The end of the nineteenth and beginning of the twentieth century saw this version of adulthood become the default position. But it was the period after the Second World War up to the oil crises of the early 1970 s that has been called ‘a golden age of adulthood.’ It coincided with a period of relative economic stability, rising equality, a massive increase in public spending, social security provision and, crucially, careers; employment that was permanent, often life-long, where employee loyalty was rewarded with promotion within a company’s hierarchy. ‘‘For employees and families this meant that there were plannable [sic] careers with predictable milestones on the way, a known destination: retirement on guaranteed government pensions…Becoming adult was a matter of following a life course that resembled a veritable march through the institutions of marriage, parenthood, and work’’ (Blatterer 2007, pp. 14–15).
Of course, not everybody experienced this. The same period was one of gender and racial discrimination. But Blatterer’s point is that the normative ideal that was most strongly associated with the white, heterosexual, middle-class-male became the benchmark for adulthood. Hence, ‘‘[o]ur contemporary associations of adulthood with stability arose from that generation’s experience and expectations’’ (2007, p. 15).
In the previous section I suggested that a meaningful conception of adulthood was under stress because of the impact of new technologies, principally information technologies. Yet, because technology does not operate in a vacuum, we must account also for how it has fundamentally altered how we work. This is crucial in any discussion of education for the simple reason that education and employment have, hitherto, been fundamentally linked. In fact, we might say that the education employment algorithm has been part of the structure of modern societies.
It is precisely because the nature of employment is changing, in large part thanks to those technologies, that we can say that adulthood is disappearing in this second sense.” (p.334)

“The underlying cause of [the] staggering change[s] of economy and society can be summed up as the effects of the revolution in information technology. As Mason notes: if first there was sail, then steam, then petroleum, ‘‘[b]y the same crude technological measure, we are now in the information age’’ (2009, p. 147).
These changes have altered the economic conditions that confront graduates entering the job market today, and their expectations. They now enter a world with high levels of risk and insecurity, and a generalized inability to plan for the future (Beck 2002). As a consequence, more people stay in education for longer to increase their employment prospects through the acquisition of further qualifications, stay at home with parents or, indeed, return home after graduation or later in life. According to Furstenberg et al. (2004) this trend is so significant that a new stage of the maturation process can now be identified:  ‘early adulthood.’ This period describes a stage of life after adolescence but before ‘full adulthood,’ which occurs sometime in the late 20s or early 30s, after the completion of schooling, establishing a home away from parents, and securing a full-time job; all of which are becoming increasingly difficult to achieve.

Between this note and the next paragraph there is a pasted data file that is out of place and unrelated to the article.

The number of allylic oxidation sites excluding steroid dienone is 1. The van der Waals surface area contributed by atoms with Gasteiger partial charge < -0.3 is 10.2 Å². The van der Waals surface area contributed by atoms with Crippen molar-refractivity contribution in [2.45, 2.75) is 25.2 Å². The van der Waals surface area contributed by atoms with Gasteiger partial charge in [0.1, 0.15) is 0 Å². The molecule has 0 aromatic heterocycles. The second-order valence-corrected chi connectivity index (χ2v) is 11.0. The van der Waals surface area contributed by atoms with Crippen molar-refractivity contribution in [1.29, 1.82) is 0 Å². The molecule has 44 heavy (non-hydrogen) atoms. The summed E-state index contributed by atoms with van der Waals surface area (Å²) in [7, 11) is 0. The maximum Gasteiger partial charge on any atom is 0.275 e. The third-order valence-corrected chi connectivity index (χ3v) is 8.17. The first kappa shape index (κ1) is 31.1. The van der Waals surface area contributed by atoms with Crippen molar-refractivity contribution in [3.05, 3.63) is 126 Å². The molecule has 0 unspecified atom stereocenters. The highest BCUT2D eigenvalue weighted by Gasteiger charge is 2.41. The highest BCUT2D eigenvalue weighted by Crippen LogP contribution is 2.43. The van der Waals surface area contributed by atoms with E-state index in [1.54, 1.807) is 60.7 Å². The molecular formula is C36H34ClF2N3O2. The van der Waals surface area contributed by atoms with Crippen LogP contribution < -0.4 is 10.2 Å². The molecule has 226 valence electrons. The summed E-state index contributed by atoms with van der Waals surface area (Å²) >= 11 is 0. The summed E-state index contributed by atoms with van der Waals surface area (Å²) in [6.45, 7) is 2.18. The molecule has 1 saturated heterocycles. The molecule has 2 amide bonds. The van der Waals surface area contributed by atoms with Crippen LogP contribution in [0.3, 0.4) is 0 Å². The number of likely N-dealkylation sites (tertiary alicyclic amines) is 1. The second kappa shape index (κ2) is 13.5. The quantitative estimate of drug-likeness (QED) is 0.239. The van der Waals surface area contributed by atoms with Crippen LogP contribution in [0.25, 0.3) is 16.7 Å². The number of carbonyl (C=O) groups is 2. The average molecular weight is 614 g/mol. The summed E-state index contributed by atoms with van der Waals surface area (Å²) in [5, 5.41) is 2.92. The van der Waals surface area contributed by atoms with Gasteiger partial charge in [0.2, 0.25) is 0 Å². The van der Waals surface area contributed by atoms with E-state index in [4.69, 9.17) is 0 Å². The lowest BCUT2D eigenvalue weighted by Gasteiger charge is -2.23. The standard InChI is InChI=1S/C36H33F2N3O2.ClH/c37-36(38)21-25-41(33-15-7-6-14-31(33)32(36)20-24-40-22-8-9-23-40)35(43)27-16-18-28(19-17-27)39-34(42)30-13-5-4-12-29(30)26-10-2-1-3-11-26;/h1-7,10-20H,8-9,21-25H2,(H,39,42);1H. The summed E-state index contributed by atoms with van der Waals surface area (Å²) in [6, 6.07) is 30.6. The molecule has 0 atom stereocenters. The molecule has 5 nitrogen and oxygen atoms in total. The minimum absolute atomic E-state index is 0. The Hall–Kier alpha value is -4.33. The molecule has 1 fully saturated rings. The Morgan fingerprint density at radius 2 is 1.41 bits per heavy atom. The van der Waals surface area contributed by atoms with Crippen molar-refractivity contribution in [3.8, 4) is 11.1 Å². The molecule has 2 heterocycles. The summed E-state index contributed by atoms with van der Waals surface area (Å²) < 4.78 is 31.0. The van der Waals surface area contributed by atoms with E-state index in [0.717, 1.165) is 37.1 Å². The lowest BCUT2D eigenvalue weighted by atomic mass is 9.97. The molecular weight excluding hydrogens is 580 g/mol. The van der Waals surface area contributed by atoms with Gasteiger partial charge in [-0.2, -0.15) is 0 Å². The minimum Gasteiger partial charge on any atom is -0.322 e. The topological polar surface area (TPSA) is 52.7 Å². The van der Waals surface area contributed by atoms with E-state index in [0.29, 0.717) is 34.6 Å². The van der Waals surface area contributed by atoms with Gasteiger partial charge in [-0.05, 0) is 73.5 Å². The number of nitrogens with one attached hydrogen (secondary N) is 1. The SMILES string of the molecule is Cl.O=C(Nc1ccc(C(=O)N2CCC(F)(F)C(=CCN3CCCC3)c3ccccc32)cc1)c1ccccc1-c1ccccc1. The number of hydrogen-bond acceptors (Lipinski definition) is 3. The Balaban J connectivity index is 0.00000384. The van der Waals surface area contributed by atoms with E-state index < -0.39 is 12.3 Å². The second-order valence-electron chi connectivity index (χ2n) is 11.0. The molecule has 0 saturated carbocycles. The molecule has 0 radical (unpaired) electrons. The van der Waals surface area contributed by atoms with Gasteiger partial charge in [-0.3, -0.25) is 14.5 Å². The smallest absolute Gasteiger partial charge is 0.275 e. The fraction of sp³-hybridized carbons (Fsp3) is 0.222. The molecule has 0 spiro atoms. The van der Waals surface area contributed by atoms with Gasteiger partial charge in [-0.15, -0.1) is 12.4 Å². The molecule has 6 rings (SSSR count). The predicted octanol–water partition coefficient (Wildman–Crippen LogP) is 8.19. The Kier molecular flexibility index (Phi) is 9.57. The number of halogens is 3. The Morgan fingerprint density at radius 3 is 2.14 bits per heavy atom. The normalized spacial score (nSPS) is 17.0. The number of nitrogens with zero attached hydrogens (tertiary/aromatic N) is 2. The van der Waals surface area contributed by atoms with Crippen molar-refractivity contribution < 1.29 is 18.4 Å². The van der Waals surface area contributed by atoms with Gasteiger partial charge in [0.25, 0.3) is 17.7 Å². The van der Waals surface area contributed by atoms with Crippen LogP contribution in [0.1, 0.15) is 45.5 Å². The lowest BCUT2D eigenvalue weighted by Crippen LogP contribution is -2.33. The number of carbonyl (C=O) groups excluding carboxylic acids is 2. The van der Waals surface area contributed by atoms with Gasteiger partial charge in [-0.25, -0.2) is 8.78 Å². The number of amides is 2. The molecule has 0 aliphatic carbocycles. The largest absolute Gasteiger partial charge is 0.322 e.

The term ‘early adulthood’ has been supplemented with other concepts that capture the general trend of adulthood’s collapse: ‘Kidults’ (Butterworth 2009), ‘Youthhood’ (Bly 1997), ‘Adultescence’, ‘Middle Youth’, ‘Middlescence’ and, ‘Peterpandemonium’ (Furedi 2003). Yet while the trend to move back home is important, the so-called ‘boomerang children’ phenomenon, it is the trend away from long-term employment that is, arguably, the single most important challenge to adulthood.” (p.335)

Ref: (italics in original, emphases in blue bold mine) Lawrence Quill (2011) The Disappearance of Adulthood. Studies in Philosophy and Education 30(4)July:327–341

Reference is to: Blatterer, H. (2007). Coming of age in times of uncertainty. New York: Berghahn Books.

Cote, J. (2002). Arrested adulthood—The changing nature of maturity and identity. New York: New York University.

Heywood, C. (2002). A history of childhood. Cambridge: Polity Press

Postman, N. (1986). Amusing ourselves to death—Public discourse in the age of show business. London: Penguin.
Postman, N. (1982). The disappearance of childhood. New York: Delacorte Press.